Knowledge Management, its Examples and Benefits

Knowledge Management

One of the greatest ways a company can maximize its potential is by making good use of the available expertise within the organization. Every company has a large source of knowledge, mostly untapped, just lying there in departments and individual employees. All you need is a proper management structure to search, store and make knowledge easily accessible to other departments and specific individuals. This, in return, will offer a tangible business advantage to your company and employees at large.

Knowledge Management: What is it?

Knowledge management entails several processes that make it whole and strategic. The processes include defining, retaining, structuring and sharing experience and knowledge within the company. The organization will create a certain amount of institutional knowledge and experience as it grows, venture into new business approaches and expand its territories.

If information is not shared among employees it becomes invaluable to the organization. Therefore, developing a knowledge management strategy is important to impart experience and knowledge to inexperienced and new employees. That is if you want to maintain successful business operations. The main aim of knowledge management is to ensure the connection between people looking for information and people having it. Knowledge management also ensures that almost 100% of institutional knowledge and expertise is readily available to anyone who needs it within the organization.

Therefore, your organization can improve employees‘ efficiency since you can raise the level of experience and spread knowledge to specific teams or staff. Most organizations refer to it as learning and training. The whole process involves sharing, creating, auditing and structuring organizational knowledge to improve efficiency and maximize overall effectiveness.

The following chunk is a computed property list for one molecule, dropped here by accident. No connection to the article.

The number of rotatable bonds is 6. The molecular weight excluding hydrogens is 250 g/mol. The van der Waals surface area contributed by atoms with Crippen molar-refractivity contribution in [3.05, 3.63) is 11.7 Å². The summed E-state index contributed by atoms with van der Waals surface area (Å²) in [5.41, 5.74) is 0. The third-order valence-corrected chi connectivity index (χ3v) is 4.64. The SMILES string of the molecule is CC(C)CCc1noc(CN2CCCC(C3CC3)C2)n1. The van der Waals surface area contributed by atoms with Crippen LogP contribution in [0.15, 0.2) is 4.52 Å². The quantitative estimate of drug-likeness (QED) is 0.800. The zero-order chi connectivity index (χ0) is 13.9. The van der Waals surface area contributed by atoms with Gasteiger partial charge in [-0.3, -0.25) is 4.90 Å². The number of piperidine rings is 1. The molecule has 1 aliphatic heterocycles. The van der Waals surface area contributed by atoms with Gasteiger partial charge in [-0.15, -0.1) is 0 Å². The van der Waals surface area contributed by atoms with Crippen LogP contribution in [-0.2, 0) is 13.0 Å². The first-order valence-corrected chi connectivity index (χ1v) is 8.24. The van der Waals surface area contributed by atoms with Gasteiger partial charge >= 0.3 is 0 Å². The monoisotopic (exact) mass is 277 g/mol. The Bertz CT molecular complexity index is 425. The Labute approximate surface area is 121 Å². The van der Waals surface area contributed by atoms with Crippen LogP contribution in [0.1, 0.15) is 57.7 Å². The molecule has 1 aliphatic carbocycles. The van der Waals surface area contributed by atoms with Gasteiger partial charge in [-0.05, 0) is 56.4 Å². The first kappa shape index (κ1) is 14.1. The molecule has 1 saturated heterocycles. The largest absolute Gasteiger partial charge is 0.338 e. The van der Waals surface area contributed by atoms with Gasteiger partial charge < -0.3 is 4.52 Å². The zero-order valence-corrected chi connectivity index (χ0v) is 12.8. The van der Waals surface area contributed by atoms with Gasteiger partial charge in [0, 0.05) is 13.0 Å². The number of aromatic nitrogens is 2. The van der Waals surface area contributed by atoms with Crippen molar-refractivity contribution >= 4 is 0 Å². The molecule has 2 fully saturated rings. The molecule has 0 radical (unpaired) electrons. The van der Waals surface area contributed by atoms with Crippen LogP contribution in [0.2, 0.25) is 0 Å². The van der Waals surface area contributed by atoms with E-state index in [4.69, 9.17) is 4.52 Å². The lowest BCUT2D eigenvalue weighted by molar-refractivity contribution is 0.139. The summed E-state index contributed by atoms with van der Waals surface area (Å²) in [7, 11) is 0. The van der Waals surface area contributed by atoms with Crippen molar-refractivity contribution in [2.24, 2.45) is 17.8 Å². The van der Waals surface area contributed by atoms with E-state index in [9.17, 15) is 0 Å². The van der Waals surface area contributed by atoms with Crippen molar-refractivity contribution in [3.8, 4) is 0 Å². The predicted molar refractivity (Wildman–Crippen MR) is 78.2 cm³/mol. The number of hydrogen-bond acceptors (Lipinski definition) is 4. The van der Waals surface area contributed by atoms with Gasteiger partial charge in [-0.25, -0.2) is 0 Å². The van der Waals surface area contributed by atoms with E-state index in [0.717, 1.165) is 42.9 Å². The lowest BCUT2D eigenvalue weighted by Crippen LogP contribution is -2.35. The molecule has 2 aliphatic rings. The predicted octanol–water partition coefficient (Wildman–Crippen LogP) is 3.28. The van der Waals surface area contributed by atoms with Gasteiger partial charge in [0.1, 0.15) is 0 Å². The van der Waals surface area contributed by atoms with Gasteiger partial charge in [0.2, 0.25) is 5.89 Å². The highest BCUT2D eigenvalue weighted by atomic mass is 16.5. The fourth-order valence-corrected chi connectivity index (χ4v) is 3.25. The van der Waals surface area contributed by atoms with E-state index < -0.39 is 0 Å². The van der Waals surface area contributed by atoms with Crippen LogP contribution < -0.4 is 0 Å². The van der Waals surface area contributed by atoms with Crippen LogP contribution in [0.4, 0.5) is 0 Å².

Knowledge Management Examples


It is obvious the skillset and experience of a certain employee will grow as they spend more time in the organization or within a team. After many years of work in your company, employees typically retire with a great wealth of knowledge and expertise. The organization need to tap into that amount of knowledge using proper knowledge management techniques to prevent workforce expertise gaps and reduce disruption.

Your organization needs to identify meaningful info and capture and retain it to benefit all the necessary parties. Also, it is important to determine the best way to store and distribute this knowledge after it has been captured from retiring staff.

Promotion or Employee Transfer

When employees get a promotion or change position within the organization, they must match their expertise with their new role. Therefore, the need for new and additional expertise and skillsets. With an effective knowledge management technique, you can easily deliver this information to make the transition from one position to another look seamless.


Why do you Need Knowledge Management in your Organization?